There’s a hopefulness that is unique to summer. Maybe you’ve felt it. It’s the promise of . . .
A slower pace.
More family time.
A relaxed schedule.
Creating memories with the people who matter most.
The truth is, the anticipation of what summer could be is normally interrupted by the reality of what summer is. Maybe you’ve realized that, too.
The slower pace makes you feel restless.
More family time means more opportunities for conflict.
The lack of schedule turns into fear of not doing enough.
Our quest to make memories leaves you feeling depleted.
As a result, you schedule outings, retreats, and Bible studies. You fill your planner with one on one’s with leaders and groups of students. Not to mention, your own kids are staying up and out later than ever! Now, you’re more exhausted than you were before summer began. You’ve filled every bit of your schedule with busyness, your email inbox is overflowing, and you don’t even want to think about all the work it’ll take to plan a vacation right now.
And there it is . . . that longing for your normal life back. Humans are designed to live life guided by rhythm. Our schedules and relationships crave it. With that in mind, maybe the key to enjoying summer is to stay connected. There are ways to take advantage of summer with connection instead of allowing summer to take advantage of you.
Here’s how you can stay connected . . .
. . . to your schedule.
One of the lies of summer is no schedule = life will slow down. But families and working parents know that math doesn’t quite add up—schedules can become crazier than ever. So, prioritize looking over your weekly schedule so you can understand where you may feel stretched. Don’t over-schedule or over-promise because of the fear of what a slower pace can bring. Your calendar and schedule are yours. And by being intentional with it, you’ll be able to stay connected.
. . . to your family.
Resist the temptation to sacrifice your family on the altar of events, retreats, and all of the other responsibilities that come with life as a ministry leader. Summer is attractive because of students’ open schedules, but it’s easy to overlook our own families in the the whirlwind of ministry. Remember, your family is your first ministry. It’s important to maintain connection with them. Schedule your time with them first and your ministry second.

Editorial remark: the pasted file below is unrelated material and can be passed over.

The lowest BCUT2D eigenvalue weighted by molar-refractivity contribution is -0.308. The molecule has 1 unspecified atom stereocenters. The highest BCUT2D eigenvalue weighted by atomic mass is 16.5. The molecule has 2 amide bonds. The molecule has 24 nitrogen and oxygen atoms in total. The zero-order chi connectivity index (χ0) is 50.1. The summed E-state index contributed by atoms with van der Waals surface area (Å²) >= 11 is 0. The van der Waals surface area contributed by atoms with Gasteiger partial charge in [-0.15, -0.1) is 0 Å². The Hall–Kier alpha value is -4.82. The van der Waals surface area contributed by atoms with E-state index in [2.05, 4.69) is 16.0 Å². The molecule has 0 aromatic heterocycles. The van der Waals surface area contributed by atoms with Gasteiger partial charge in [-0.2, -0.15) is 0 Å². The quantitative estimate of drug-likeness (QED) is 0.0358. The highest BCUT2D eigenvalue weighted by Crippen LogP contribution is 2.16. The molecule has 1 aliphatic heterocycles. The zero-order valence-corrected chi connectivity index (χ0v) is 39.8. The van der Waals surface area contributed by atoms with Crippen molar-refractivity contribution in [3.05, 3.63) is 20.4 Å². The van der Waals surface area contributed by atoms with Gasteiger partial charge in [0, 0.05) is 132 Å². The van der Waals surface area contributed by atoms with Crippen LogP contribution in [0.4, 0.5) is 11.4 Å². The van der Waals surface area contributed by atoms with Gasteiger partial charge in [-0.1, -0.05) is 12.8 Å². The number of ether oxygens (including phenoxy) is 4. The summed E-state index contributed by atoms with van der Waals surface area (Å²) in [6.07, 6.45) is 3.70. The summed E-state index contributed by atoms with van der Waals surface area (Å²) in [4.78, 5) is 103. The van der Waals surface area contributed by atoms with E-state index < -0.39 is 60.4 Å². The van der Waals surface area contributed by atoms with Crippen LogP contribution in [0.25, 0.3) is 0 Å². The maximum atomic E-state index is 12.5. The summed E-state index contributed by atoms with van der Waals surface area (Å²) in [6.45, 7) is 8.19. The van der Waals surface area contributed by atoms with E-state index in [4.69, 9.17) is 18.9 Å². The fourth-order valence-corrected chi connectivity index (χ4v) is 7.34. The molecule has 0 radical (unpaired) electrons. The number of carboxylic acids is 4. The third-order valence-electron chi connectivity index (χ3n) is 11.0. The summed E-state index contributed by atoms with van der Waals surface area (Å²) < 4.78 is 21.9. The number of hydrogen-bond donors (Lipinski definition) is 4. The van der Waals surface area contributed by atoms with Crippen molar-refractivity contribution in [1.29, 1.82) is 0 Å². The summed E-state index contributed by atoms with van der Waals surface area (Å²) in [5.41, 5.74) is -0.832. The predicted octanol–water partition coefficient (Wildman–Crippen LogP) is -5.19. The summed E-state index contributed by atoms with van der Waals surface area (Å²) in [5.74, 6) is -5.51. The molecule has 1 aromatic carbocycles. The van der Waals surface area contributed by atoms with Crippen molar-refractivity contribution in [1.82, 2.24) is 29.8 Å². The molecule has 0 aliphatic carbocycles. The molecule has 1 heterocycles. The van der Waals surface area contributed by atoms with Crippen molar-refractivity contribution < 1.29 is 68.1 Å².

. . . to your church.
Attendance dips in the summer. It’s not unusual for your priority to shift away from church during the season. However, focusing on connection during this time may be more important now more than ever. Try placing a higher emphasis on online connection for messages and maybe take your small group connections to email or group text. “Meeting together” may look differently during the summer months, but you don’t have to sacrifice connection because of it.
. . . to yourself.
Stay in connection with your body and mind. The school year gives us natural rhythms for breaks and moments to evaluate how we’re feeling. Sometimes, those moments are difficult to come by during the summer. Schedule breaks to listen to yourself during quiet times, exercise, or plan a Saturday where there is nothing on your calendar. You matter. And if you don’t prioritize yourself during the summer, you’ll find there is nothing left for you by the end of the season.
Imagine what life would look like if we were intentional about connection in these areas. Imagine what would be different if we led our families and volunteers with this type of intentionality in mind. It’s time to take back summer with intentionality and purpose.
Now, take a deep breath and enjoy the rest of your summer.
For more ways to make the most of your summer, check out this video from Parent Cue!